Business Break-Ups and Disputes between Owners
Business breakups of private corporations, limited liability companies (LLCs) and partnerships are common. Perhaps an owner wants out because he sees a better opportunity elsewhere. Perhaps owners can no longer agree or a non-productive owner needs to be removed. Perhaps there are concerns about improper management or unfairness towards a minority owner. Regardless of the reason, Smyth & Mason can help.
Don’t Go It Alone!
Our primary recommendation in this area is “don’t go it alone”. Analysis of what remedies are available and how to achieve them should begin with review by an experienced lawyer of two important sets of documents: the governance documents of the business (like articles and by- laws) and, importantly, any existing agreements between owners, such as shareholder agreements and operating agreements. The law gives great deference to the agreements owners make with each other. Owners need to understand the legal impact of those agreements before acting and to develop a strategy consistent with them. There may be a mediation requirement that first needs to be satisfied. There may be an available remedy under a buy-out clause. Failure to take these agreements into account can make a problem much worse.
In addition to governance documents and ownership agreements, sometimes (but not always) the law provides that owners have fiduciary and other duties to each other under state Corporations or LLC Acts or the common law. This is particularly true of owners who are actively engaged in management of the business. But owners also need to understand that state rules on business judgment give owners a great deal of latitude to make decisions even if they are not profitable or seem unfair. We help owners understand what types of conduct cross the line into breach of contract or a violation of a legal duty.
There is also a very real emotional component to these cases. Sometimes, break ups occur within a family owned business, and pit siblings against each other or their parents. Sometimes, the business owners began as friends and now feel betrayed. We have experience with these dynamics and understand how they can play out in negotiation, or, when necessary, litigation.
For decades Smyth & Mason has successfully represented every side in business break-up disputes. These disputes range from small business with a few owners to large businesses with many. Our philosophy is consistent: first we identify the parties’ real goals and motivations, then we strive to achieve a negotiated resolution, and only after the latter fails, we resort to litigation where warranted.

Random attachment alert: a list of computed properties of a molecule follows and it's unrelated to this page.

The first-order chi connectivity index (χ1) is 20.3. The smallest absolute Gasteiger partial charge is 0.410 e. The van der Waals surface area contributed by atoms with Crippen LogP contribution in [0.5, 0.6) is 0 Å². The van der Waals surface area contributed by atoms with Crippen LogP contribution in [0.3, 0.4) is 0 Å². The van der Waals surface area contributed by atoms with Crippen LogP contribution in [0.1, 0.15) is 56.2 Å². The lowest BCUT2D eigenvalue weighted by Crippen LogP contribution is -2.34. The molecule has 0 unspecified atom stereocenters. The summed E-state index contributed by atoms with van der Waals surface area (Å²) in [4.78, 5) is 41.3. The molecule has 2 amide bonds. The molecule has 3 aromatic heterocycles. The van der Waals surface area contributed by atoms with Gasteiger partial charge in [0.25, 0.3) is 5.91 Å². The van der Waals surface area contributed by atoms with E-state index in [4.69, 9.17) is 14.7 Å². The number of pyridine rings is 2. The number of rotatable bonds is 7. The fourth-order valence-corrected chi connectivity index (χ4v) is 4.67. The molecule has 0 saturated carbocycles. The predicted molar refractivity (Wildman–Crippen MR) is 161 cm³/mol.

Here are some examples of legal issues in business break-ups that we see at Smyth & Mason:
- Law firm separations, including partner departures or expulsions
- Owner derivative actions, to cause a company to stop illegal behavior
- Minority owner “oppression” claims
- Receivership petitions in the event of owner misconduct or impasse
- Dissolution actions
- Limited liability company member disputes
- Stock or other ownership interest fights
- Noncompetition and confidentiality covenant enforcement actions
- Disputes about theft of business opportunities
- Disputes over dilution when new capital is raised
- Disputes over buy-outs, including fights over valuations
- Officer and director terminations
In the break-up context we have been engaged to represent numerous small and medium size businesses, Washington law firms and lawyers, national retailers, national distributors, apartment and condominium developers and owners, construction contractors, high-tech investors, media and software companies, international management consultants, and manufacturers to name only a few. We are proud of our record resolving break-up disputes for our clients, whether achieved through negotiation or in the courts.